Try the 5-7-5 pattern (it’s a personal favorite). Which is inhaling on the 5, exhaling on the 7, and inhaling again on the 5. This exercise should be repeated for as long as you need it for and until you find yourself in a better place and you can think more clearly.





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What it’s like to Need Unmediated Medication

I didn’t know I was going to grow up to be Schizophrenic. I guess the warning signs were there. Depression, anxiety, self-harm, magical thinking, self-isolation, and poor social skills. A preoccupation with death and a delusional fascination with religion. Even so, at eighteen and hardly an adult, the transition from neurotypical to Schizophrenic broke me. But then, no one plans on growing up to be sick. Young adulthood snatched away from me by madness and medication. Frequent psychiatric hospitalizations and a few suicide attempts dotted my calendar. Eventually, my illness changed from acute to chronic. Four years later and I’m twenty-two going on twenty-three. I’m a college dropout. I’m on disability. I take medication five times a day to function well enough to live on my own. But after all the medication I still hear voices all day every day. I can’t read, and I can hardly write.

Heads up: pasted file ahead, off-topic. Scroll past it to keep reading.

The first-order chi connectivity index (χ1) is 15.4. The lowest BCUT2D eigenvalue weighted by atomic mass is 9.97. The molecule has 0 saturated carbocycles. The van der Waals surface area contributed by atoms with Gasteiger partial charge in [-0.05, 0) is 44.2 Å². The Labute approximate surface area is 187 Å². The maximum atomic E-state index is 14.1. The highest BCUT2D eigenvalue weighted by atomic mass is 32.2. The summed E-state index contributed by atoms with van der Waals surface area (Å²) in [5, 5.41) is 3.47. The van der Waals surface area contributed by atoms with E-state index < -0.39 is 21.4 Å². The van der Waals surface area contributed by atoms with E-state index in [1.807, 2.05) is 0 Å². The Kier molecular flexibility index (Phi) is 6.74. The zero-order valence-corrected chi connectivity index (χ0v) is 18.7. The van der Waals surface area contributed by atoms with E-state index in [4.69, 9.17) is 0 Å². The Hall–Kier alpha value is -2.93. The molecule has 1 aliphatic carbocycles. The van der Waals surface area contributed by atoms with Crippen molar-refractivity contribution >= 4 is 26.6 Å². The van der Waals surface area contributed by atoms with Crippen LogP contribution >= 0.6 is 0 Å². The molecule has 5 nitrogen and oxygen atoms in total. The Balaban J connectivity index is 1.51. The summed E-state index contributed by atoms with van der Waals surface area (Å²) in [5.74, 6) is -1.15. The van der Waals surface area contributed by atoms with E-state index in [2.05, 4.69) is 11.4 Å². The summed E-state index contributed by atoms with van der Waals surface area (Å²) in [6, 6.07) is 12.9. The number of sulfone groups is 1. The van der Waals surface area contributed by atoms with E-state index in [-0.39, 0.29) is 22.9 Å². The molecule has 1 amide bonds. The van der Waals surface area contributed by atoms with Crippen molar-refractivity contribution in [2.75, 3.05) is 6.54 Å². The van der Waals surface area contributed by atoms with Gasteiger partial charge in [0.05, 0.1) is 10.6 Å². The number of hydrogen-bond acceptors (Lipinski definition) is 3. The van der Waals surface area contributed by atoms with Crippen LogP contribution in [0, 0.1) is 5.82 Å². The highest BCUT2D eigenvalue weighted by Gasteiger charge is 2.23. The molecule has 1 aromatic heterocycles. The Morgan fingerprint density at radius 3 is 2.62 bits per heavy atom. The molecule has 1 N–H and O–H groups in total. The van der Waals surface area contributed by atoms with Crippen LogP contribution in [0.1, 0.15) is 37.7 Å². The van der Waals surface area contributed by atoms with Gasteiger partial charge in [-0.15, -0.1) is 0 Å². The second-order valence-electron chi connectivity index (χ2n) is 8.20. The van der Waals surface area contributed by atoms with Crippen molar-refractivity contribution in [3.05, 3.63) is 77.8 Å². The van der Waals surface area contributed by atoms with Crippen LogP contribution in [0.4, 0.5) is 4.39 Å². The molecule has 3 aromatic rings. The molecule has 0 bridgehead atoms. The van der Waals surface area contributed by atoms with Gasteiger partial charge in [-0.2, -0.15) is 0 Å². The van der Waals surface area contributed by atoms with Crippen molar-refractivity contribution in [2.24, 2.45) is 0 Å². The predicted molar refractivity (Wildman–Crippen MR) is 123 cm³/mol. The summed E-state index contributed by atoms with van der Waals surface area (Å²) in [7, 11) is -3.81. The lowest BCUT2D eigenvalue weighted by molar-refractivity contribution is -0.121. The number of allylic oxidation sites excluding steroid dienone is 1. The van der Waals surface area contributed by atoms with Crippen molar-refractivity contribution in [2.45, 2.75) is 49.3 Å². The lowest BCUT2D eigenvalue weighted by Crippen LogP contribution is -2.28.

These days I walk the line between Bipolar and Schizophrenic. I exist in a gray space called Schizoaffective. I spend most days at home with my two tabby cats, while my husband goes to work. I don’t feel young. I’m tired. I’m… sexless, achy, and confused. My brain feels like it’s full of sand. And my psychiatrist says that it’s normal, that it’s all normal. Normal for a Schizophrenic. It’s the anti-psychotics she says. She says that when my brain feels full of under-cooked bread that it’s normal too. And like so many, many Americans, I hate medication.

Or… I used to.

Because while it may have taken four years to find the right medication. I can say now that Seroquel has saved my life. I lost almost everything to Schizophrenia and then Schizoaffective Disorder. Nothing seemed sacred. Not family, not friends, not time or perspective, not school or reputation. Nothing.